November 23, 2004

2nd Hand Tunes gets a second chance

Hyde Park Records opened its doors last Friday in the former location of the recently closed 2nd Hand Tunes. The store, located on 1377 East 53rd Street, is co-owned by John Brearley, Derek Erdman, and Boomer Lowe.

The opening party, from 7 p.m. to 11 p.m., featured music by DJ Meaty Ogre, as well as plenty of merchandise, mostly in CD and vinyl form. Other than music, the store will also sell stereo equipment, DVDs, and VHS, though no such merchandise was displayed on Friday. "We were just concerned about the music first and foremost," Lowe said.

The co-owners have been collecting music for more than 20 years combined, and their personal collections make up the backbone of the store's merchandise. CD genres include jazz, classical, world, reggae, comedy, soundtrack, electronic, blues, vocal, soul, and rap. There's even country, though it has only an eighth of the shelf space soul music does.

The vinyl selection was not as broad, though the store will have more soon. A sign near the records read, "In our mad dash to open the doors, we were unable to price all of our LPs. This selection represents 10 percent of what we'll have in the near future. Please check back soon." Still, the artists in 12-inch singles ranged from Stevie Wonder to OutKast to Devo.

After pointing out that most used record stores are lacking certain genres, UIC student Luis Garcia, a friend of Erdman's and an attendee at the opening, said he was impressed by the "huge selection" at the store. "It's one of the best in Chicago," he said.

The three owners, all of whom had worked for 2nd Hand Tunes before starting Hyde Park Records, knew the location had potential. 2nd Hand Tunes "always did well, it just wasn't cared for," Erdman said.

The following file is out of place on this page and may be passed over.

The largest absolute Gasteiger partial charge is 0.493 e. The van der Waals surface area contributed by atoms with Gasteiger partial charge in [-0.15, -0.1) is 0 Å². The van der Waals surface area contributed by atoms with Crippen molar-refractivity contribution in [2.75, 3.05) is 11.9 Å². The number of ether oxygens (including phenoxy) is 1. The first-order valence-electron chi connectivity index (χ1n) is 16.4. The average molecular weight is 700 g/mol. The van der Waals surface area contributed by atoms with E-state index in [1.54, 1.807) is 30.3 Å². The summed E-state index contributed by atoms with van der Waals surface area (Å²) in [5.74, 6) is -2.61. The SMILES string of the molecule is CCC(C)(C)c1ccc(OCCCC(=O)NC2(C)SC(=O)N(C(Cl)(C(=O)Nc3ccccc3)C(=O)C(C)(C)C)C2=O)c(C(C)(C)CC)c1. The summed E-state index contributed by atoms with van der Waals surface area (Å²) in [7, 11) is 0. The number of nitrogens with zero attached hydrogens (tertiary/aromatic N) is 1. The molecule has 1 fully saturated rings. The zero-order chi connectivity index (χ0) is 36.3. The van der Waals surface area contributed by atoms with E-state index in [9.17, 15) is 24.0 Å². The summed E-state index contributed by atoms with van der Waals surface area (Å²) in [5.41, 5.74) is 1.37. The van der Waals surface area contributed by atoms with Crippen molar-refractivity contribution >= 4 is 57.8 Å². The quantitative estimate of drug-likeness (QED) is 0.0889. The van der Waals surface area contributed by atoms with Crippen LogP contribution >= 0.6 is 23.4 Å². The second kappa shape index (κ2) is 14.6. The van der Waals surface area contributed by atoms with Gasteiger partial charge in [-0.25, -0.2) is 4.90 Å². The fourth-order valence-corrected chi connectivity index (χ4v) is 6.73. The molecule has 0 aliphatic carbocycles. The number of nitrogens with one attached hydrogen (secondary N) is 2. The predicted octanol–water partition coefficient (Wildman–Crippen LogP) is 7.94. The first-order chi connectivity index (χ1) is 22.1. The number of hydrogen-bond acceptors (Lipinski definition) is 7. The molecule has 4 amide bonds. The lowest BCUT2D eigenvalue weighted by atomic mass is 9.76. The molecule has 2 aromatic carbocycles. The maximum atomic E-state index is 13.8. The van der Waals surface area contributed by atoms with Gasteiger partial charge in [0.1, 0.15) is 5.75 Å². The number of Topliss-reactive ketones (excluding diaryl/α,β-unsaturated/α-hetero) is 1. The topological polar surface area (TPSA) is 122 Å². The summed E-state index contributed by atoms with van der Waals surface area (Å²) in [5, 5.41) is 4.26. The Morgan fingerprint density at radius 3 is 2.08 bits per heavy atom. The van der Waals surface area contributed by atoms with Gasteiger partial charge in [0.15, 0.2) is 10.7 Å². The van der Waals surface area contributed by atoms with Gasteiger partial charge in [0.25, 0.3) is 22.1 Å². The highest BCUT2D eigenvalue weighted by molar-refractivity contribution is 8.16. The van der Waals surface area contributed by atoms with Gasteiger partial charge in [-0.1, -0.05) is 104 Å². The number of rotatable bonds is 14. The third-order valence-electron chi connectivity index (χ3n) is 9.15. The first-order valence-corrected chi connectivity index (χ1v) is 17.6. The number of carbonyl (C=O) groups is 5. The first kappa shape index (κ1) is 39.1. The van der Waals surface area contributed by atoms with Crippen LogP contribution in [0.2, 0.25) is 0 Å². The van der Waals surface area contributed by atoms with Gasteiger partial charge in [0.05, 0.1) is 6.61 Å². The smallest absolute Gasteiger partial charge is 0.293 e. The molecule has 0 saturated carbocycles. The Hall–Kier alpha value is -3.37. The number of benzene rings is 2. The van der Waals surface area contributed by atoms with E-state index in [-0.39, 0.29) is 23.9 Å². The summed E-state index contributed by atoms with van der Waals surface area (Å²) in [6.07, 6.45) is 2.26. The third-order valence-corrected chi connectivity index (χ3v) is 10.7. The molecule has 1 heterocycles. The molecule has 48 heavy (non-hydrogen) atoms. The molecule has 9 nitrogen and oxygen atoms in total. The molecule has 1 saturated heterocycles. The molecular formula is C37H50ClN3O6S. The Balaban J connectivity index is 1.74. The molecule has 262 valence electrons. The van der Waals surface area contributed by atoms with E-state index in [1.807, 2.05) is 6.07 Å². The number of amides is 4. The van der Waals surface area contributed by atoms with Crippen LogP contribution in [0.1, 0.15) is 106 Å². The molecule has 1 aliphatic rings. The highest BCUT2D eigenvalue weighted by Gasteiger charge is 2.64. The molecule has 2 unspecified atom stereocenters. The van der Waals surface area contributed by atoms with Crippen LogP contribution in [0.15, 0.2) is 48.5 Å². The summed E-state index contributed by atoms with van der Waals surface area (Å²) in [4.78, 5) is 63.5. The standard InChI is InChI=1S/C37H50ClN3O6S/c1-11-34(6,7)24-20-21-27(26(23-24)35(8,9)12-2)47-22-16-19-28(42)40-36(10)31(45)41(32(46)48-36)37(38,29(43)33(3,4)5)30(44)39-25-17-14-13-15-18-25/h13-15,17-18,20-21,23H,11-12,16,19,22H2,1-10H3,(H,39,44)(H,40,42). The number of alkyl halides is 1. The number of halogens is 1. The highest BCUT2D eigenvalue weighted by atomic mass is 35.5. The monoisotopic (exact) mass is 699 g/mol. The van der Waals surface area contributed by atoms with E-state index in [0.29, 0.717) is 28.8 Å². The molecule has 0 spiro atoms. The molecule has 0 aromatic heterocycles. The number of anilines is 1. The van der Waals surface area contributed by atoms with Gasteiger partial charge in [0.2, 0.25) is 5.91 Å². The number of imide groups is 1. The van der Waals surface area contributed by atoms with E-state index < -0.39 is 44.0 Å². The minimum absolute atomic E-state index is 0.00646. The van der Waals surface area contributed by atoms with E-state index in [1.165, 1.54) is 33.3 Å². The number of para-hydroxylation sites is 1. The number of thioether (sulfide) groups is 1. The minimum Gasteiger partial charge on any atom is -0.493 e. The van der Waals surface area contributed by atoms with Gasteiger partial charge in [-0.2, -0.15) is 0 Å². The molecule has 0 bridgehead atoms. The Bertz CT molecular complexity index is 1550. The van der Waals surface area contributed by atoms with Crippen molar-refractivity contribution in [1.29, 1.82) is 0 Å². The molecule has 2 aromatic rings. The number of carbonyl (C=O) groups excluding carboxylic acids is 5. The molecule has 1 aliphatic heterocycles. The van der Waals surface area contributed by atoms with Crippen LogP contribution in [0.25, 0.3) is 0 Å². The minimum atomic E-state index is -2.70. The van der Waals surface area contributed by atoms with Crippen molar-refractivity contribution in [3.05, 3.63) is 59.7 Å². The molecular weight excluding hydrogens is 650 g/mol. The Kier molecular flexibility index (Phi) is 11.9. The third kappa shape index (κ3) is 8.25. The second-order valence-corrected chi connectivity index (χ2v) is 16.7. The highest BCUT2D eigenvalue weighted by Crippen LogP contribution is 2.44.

2nd Hand Tunes closed the first week of October, and the three counted on their own hard work—plus their family and friends—to turn the store's appearance around so quickly. "It wasn't a comfortable place to hang out in," Lowe said. Working for up to 16 hours a day, they replaced the old floor tiles, installed incandescent lighting, and painted the walls a warm peach. They also added a computer inventory system, something 2nd Hand Tunes lacked.

The wall decor features both vinyl album covers and Erdman's own art. His paintings, including hamburgers and panda bears, are for sale too: He'll make replications for interested customers, just in case dorm residents can't live without having a bandaged octopus on their wall.

Marlon Miller, a Hyde Park resident who was at the event, said 2nd Hand Tunes was "like a second home" to him, and was relieved that a local music store was not gone for good. Citing more accessible music and a less dingy atmosphere in Hyde Park Records, he said the store "looks 10 times better than it did before."

Miller, who is looking forward to the reopening of the Checkerboard, said he wants Hyde Park to "stay a music-oriented community." The Hyde Park Records owners certainly agree. "It's good to have more music fans congregating in the area," Lowe said.

Brearley had been to the Checkerboard before it closed and "liked it a lot," but he has more plans for live music in the community. "I want to have jazz trios playing [at Hyde Park Records] on Sundays," he said.

He encouraged student musicians, jazz or otherwise, to ask about performance opportunities.

The three owners were pleased with the success of their opening night. Numbers in the store averaged about two-dozen, but there were as many as 42. "We had no idea it was going to be this busy," Lowe said. "We thought we'd just loaf around, talking to our friends all night." Erdman added, "We've done better tonight than 2nd Hand Tunes has done in years."

Hyde Park Records is open from 11a.m. to 8 p.m. seven days a week.